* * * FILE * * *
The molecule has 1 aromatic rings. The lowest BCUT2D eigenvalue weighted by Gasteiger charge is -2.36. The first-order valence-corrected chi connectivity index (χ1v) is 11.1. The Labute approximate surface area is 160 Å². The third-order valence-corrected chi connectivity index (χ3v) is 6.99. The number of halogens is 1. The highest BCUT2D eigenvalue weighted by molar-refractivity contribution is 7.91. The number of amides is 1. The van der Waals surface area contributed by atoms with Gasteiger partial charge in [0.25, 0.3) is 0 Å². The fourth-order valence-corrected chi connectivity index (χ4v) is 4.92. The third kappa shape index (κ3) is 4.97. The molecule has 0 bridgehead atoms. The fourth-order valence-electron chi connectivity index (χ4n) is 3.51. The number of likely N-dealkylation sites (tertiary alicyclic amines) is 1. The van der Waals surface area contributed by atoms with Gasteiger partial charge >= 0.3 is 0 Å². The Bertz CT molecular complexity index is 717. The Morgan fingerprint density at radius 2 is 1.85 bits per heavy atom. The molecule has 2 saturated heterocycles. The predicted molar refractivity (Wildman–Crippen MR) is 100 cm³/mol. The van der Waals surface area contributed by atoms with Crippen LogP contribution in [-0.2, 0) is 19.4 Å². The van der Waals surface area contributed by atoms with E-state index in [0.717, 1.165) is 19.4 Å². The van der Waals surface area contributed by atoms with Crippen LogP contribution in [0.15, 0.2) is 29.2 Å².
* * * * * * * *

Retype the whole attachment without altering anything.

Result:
The molecule has 1 aromatic rings. The lowest BCUT2D eigenvalue weighted by Gasteiger charge is -2.36. The first-order valence-corrected chi connectivity index (χ1v) is 11.1. The Labute approximate surface area is 160 Å². The third-order valence-corrected chi connectivity index (χ3v) is 6.99. The number of halogens is 1. The highest BCUT2D eigenvalue weighted by molar-refractivity contribution is 7.91. The number of amides is 1. The van der Waals surface area contributed by atoms with Gasteiger partial charge in [0.25, 0.3) is 0 Å². The fourth-order valence-corrected chi connectivity index (χ4v) is 4.92. The third kappa shape index (κ3) is 4.97. The molecule has 0 bridgehead atoms. The fourth-order valence-electron chi connectivity index (χ4n) is 3.51. The number of likely N-dealkylation sites (tertiary alicyclic amines) is 1. The van der Waals surface area contributed by atoms with Gasteiger partial charge >= 0.3 is 0 Å². The Bertz CT molecular complexity index is 717. The Morgan fingerprint density at radius 2 is 1.85 bits per heavy atom. The molecule has 2 saturated heterocycles. The predicted molar refractivity (Wildman–Crippen MR) is 100 cm³/mol. The van der Waals surface area contributed by atoms with Crippen LogP contribution in [-0.2, 0) is 19.4 Å². The van der Waals surface area contributed by atoms with E-state index in [0.717, 1.165) is 19.4 Å². The van der Waals surface area contributed by atoms with Crippen LogP contribution in [0.15, 0.2) is 29.2 Å².